Abbas Tyabji with Gandhiji

A very unique example of voluntary riches to rags – Abbas Tyabji was a nationalist and an Indian freedom fighter from Gujarat.

Born in Baroda before the Indian Revolt of 1857, Tyabji was a Sulaimani Bohra Muslim and the grandson of the Merchant Prince Mullah Tyab Ali Bhai Mian. He was an England-educated barrister, brought up in an atmosphere covered with loyalty to the Empire. He lived in England for eleven years and then moved on to the princely state of Baroda to become the Chief Justice of the (Baroda) Gujarat High Court.

During those days, Tyabji was seen as a model of Britishness, leading a Western lifestyle and wearing impeccably tailored English suits. Though a nationalist at heart, he would not stand adverse criticism of the British as people, or of the Raj. His moderate but simmering nationalism and his absolute integrity and fairness as a judge were widely recognized and lauded.

Tyabji’s life changed when he chaired an independent fact finding committee of the Congress to look into the 1919 Jallianwala Bagh massacre. He decided to leave behind all the comforts when he was in his late 60s – a time when people usually take a backseat. He dumped his ‘British lifestyle’ and plunged himself whole heartedly into the freedom struggle. His first hand experience of the British atrocities committed by General Reginald Dyer turned him to become an ardent follower of Gandhiji.

Tyabji’s changed lifestyle included burning his English clothes and adopting Khadi as his clothing. He travelled around the country in third class railway carriages, stayed in simple dharamshalas and ashrams, slept on the ground and walked miles to preach non-violent disobedience against the British Indian government. He continued this new lifestyle well past the age of seventy, including several years in British jails.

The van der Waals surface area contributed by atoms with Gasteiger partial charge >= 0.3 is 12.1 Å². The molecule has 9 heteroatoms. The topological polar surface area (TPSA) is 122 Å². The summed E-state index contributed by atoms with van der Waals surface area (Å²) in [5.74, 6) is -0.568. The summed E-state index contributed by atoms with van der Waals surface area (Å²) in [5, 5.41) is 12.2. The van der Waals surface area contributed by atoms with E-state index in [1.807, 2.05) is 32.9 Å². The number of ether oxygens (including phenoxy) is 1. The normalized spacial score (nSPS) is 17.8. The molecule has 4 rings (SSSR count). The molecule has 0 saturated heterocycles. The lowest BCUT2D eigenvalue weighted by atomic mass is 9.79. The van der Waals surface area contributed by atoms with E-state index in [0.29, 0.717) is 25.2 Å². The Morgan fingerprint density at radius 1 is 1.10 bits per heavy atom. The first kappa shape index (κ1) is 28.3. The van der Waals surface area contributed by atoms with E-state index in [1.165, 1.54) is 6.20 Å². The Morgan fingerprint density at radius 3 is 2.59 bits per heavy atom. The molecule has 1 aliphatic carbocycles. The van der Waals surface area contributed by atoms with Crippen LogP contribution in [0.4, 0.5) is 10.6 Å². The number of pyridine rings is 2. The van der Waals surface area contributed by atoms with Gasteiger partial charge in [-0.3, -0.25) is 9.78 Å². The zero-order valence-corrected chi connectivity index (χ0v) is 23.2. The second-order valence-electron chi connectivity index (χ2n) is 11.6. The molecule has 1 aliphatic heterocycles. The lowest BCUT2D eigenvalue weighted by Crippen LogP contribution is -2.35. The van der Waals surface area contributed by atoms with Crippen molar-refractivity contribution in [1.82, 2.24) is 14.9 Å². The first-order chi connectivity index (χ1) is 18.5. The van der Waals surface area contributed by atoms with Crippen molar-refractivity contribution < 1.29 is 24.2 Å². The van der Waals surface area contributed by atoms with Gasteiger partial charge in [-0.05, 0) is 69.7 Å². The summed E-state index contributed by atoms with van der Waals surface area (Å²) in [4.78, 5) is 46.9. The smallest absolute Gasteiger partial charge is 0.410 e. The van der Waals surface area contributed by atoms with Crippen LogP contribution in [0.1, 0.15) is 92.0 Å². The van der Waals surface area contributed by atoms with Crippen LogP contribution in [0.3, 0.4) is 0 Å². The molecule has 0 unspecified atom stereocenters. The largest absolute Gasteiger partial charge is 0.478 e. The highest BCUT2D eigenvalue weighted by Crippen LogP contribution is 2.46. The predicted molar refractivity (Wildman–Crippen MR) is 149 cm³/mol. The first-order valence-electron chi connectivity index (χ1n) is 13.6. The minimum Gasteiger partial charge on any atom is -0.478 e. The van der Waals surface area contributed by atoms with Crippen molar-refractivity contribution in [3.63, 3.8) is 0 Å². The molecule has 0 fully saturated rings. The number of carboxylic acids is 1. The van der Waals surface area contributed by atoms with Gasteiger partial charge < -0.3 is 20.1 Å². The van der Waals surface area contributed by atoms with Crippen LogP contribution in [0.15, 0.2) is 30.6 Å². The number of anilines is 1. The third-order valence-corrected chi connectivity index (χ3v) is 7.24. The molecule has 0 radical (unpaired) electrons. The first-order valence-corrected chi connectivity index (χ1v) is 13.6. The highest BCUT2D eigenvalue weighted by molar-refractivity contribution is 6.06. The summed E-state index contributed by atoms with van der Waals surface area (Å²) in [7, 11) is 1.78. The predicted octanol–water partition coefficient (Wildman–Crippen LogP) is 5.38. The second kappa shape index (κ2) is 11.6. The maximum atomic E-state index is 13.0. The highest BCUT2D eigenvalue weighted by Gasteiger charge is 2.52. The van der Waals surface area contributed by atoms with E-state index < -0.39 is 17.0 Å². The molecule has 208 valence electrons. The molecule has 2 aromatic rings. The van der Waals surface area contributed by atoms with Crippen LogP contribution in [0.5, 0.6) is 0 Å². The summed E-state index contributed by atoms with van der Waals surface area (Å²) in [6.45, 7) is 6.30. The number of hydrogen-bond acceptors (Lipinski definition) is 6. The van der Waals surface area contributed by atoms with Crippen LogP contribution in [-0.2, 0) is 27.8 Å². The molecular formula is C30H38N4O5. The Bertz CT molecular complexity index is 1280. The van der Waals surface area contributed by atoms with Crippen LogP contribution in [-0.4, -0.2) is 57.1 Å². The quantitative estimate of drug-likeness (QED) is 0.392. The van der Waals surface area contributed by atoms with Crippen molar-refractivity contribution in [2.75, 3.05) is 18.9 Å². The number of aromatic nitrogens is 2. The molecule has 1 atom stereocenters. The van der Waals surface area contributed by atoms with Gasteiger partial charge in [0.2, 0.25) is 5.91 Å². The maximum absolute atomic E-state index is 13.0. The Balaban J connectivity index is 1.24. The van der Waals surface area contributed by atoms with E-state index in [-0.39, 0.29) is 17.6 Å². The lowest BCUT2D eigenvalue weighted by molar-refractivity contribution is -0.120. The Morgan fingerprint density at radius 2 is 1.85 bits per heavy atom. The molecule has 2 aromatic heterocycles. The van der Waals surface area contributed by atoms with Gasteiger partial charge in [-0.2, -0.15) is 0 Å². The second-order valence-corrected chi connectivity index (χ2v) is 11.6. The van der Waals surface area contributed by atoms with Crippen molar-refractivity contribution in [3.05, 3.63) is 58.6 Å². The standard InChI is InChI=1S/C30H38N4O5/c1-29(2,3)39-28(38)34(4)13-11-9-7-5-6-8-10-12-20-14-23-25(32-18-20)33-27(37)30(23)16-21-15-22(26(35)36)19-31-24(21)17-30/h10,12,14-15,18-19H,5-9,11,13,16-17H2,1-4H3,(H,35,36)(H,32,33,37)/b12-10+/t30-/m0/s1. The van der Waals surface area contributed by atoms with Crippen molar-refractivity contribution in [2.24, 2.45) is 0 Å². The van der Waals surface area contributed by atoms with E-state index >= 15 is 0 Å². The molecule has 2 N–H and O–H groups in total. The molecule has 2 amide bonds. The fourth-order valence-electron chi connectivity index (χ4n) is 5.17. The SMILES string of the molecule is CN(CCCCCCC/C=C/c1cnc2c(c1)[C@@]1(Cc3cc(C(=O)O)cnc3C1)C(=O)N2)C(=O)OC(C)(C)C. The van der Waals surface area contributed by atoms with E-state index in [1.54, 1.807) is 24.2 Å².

Abbas Tyabji was also a key ally of Sardar Vallabhbhai Patel during the 1918 Kheda Satyagraha, and the 1928 Bardoli Satyagraha. In the hot summer of 1928, when Tyabji was nearing 80, he went around Gujarat’s villages in a bullock cart popularizing “the livery of freedom”. After these, in early 1930, the Indian National Congress declared Purna Swaraj or independence from the British Raj. As a first act of civil disobedience, Gandhiji launched the well-known Salt Satyagraha. Tyabji was then chosen as the immediate successor in case of Gandhiji’s arrest. On May 4, 1930, after the Salt March to Dandi, Gandhiji was arrested and Tyabji was placed in charge of the next phase of the Salt Satyagraha. On May 7, 1930, Tyabji led the Dharasana Satyagraha with Gandhiji’s wife, Kasturba by his side. This was a raid on the Dharasana Salt Works in Gujarat. On May 12, before reaching Dharasana, Tyabji and 58 Satyagrahis were arrested by the British. After Tyabji, Sarojini Naidu was appointed the leader of the Satyagraha.

Tyabji’s was a household name in the 1930s. One popular slogan then went like this: “Khara rupaiya chandi ka/ Raj Tayab-Gandhi ka”. Tyabji had an affectionate relationship with Gandhiji and they exchanged an unending stream of letters. The ‘ever-smiling’ Tyabji kept poor health in the later years. Advised to spend more time in the hills, he moved to a cottage, ‘Southwood’, in Mussoorie, where he died in the night of June 9-10, 1936. After his death, Gandhiji wrote an article in the Harijan newspaper titled “G. O. M. of Gujarat” (Grand Old Man of Gujarat), including the following praise for Tyabji: “At his age and for one who had never known hardships of life it was no joke to suffer imprisonments. But his faith conquered every obstacle. He was a rare servant of humanity. He was a servant of India because he was a servant of humanity. He believed in God as Daridranarayana. He believed that God was to be found in the humblest cottages and among the depressed of the earth. Abbas Mian is not dead, though his body rests in the grave. His life is an inspiration for us all.”

With the polarization between the communities growing at a fast rate in our country, the common heritage of the legacy of people like Abbas Tyabji seems to have no place in our memories.

Read original article at: http://epaper.namoleague.com/EpaperArticle.aspx?title=The%20Grand%20Old%20man%20of%20Gujarat_189

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